Friday, February 15, 2013

Center donates books to local libraries

In honor of Black History Month, the Advisory Board of the Delta Heritage Center has donated two Blues books by music historian Dr. David Evans to the Haywood High School library. The books, Ramblin' On My Mind and Big Road Blues give new perspectives on the Blues culture and the old traditions and include mentions of Brownsville Bluesmen "Sleepy" John Estes, Hammie Nixon and Yank Rachel. Librarian Julie Dahlhauser attended the Center's Advisory Board meeting February 13, to accept the donation. Pictured in front of the Blues mural of the Music Museum are (from left) Carolyn Flagg, Joey Conner, Becky Booth, Dahlhauser, Jerry Wilson and Sonia Outlaw-Clark. Not pictured is Sandra Silverstein.

Librarian Katherine Horn of the Elm Ross Public Library recently accepted the donation of four books from the West Tennessee Delta Heritage Center. In honor of Black History Month, the Center donated books that document influential Black people in our community. Among the books are Women of Haywood by Dr. Cynthia Bond Hopson; I, Tina by Kurt Loder; and Ramblin' On My Mind and Big Road Blues by Dr. David Evans. Pictured are (from left) Center Director Sonia Outlaw-Clark, Center Advisory Board members Carolyn Flagg, Becky Booth and Horn.

"Two Sides to Every Story" art exhibition opens March 1

John Sadowski

John Sadowski has been painting for over 40 years. His work has found its way into private and corporate collections throughout the United States. Beginning March 1, for a limited time, his work will be on display at the West Tennessee Delta Heritage Center in Brownsville. A special preview and opening reception for "Two Sides to Every Story" will be held Friday evening, March 1, at 6 p.m.
Sadowski, a Memphis artist, has for many years painted representational art, in particular local landmarks. In his collection, viewers will recognize buildings and street scenes from places such as New Orleans, Oxford, Miss., Jackson, Tenn., and of course Memphis. Sadowski has also painted many scenes of Brownsville that will also be included in the exhibition. His painting style reflects on the character and personality of these places more than serves as an architectural rendering.
Halfway Station
Sadowski also experiments with nonrepresentational art. He begins this art process with hand selected wood for the stretchers he builds himself. His inspiration comes while stretching the canvas and priming the surfaces. These abstracts are formed from layers of paint that has been added and subtracted and carefully placed until he can proclaim the work complete.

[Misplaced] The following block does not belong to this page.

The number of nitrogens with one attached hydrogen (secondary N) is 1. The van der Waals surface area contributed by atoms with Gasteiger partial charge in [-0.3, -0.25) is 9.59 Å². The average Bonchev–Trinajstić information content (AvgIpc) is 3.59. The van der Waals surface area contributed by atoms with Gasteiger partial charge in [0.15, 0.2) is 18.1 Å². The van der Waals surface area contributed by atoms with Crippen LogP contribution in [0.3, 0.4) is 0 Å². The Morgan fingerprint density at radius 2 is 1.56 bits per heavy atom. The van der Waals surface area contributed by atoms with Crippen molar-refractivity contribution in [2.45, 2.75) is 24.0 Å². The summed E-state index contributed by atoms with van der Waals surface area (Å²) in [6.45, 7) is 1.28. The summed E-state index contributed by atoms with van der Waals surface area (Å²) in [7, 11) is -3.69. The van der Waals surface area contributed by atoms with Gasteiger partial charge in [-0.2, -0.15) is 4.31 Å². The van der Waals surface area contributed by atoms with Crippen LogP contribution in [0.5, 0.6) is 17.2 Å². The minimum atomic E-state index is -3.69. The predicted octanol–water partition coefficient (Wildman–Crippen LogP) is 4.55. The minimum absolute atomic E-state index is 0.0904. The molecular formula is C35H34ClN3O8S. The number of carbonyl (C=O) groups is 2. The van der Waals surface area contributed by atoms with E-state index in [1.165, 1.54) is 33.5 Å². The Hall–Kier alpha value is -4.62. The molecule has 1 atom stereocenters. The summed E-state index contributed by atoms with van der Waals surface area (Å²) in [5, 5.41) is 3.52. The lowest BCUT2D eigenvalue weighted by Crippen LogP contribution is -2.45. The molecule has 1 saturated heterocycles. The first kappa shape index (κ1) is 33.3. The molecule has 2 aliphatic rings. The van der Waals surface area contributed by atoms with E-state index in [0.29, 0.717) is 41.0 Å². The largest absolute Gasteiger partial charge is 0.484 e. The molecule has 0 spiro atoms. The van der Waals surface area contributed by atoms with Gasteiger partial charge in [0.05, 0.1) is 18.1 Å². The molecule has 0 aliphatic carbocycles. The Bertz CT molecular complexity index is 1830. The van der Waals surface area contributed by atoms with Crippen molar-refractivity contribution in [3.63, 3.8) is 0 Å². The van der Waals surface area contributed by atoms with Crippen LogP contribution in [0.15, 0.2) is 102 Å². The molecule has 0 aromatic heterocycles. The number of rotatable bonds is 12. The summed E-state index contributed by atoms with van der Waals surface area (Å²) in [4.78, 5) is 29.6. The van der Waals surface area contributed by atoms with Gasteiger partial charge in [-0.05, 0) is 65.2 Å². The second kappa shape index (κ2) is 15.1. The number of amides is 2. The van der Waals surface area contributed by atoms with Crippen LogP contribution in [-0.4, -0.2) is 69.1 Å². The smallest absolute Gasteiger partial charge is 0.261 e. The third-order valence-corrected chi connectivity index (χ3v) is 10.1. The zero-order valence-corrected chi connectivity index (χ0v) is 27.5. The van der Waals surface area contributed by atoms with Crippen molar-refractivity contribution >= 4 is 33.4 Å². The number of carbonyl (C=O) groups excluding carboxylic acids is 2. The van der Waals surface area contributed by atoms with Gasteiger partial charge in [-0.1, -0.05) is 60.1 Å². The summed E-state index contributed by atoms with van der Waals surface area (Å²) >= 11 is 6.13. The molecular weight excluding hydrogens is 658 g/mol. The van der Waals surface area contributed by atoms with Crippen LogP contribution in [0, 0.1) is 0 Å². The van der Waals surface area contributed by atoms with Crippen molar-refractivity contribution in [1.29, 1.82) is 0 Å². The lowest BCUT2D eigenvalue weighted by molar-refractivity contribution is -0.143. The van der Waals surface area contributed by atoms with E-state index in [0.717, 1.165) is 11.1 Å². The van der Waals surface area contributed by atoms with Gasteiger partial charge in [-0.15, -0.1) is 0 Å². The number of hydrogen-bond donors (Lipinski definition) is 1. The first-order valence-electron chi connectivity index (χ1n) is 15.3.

Romanticism Interrupted
Whether realism or abstract, Sadowski's art reflects the lifelong experience of a seasoned artist with the enthusiasm of one who has just begun his pursuit to artistic expression. "Two Sides to Every Story" combines these two distinct styles in a unique show available to the public through April 20.
For more information about the artist, visit
To learn more about the show, contact the Center at 731-779-9000.

Tina Turner's Assistant Visits Brownsville

Rhonda Graam in front of Flagg Grove School.
We've had some exciting things going on at the West Tennessee Delta Heritage Center this year. Among them is a very special visit by Tina Turner's assistant, Rhonda Graam. Rhonda spent a week with us hearing about the Center and the restoration efforts of Flagg Grove School. She met with local official and others involved in the project.

We also spent a few days touring Nutbush and Ripley and "tromping" around in cemeteries where Tina's ancestors are buried. (Did I mention it was the middle of January and COLD?) We had some great adventures and lots of fun.

This was Rhonda's first time to visit the area even though she has been with Tina since 1964. We were so glad to show her around and share our community with her.

One of the highlights was a visit with a couple of sisters who remembered going to school with Tina at Flagg Grove and Carver High School. It was amazing to sit around the kitchen table and hear these stories. The only thing missing was Tina. I could just imagine her sitting there engaged in the conversation; laughing and remembering all those crazy days of childhood. (Still can't believe I did not get a picture. I was so engrossed in their stories that I simply didn't think about snapping a picture.)

We're also appreciative to all those who changed their schedules and made time to talk with Rhonda. Since our visit, Rhonda has let us know that Tina is "thrilled with the information" that she gathered and with Rhonda's explorations while in Brownsville.

As we move forward with the Flagg Grove project, I hope that Rhonda will visit again and especially when we are ready to dedicate the school. In the meantime, we'll stay in touch and keep her posted of our progress.

Make a secure donation to the Flagg Grove School Project.

Billy King and Rhonda Graam exploring Browns Creek Cemetery. 

This picture is dark and grainy, but I hope you can tell that everyone enjoyed meeting Rhonda and lunch at Lilies. Pictured are (front row, from left) Vice Mayor, and one of Tina's best high school friends, Carolyn Flagg, Rhonda Graam and Sonia Outlaw-Clark; (back row, from left) D.A. Eaton, Billy King, Brownsville Mayor Jo Matherne and Joe and Pam Stephens.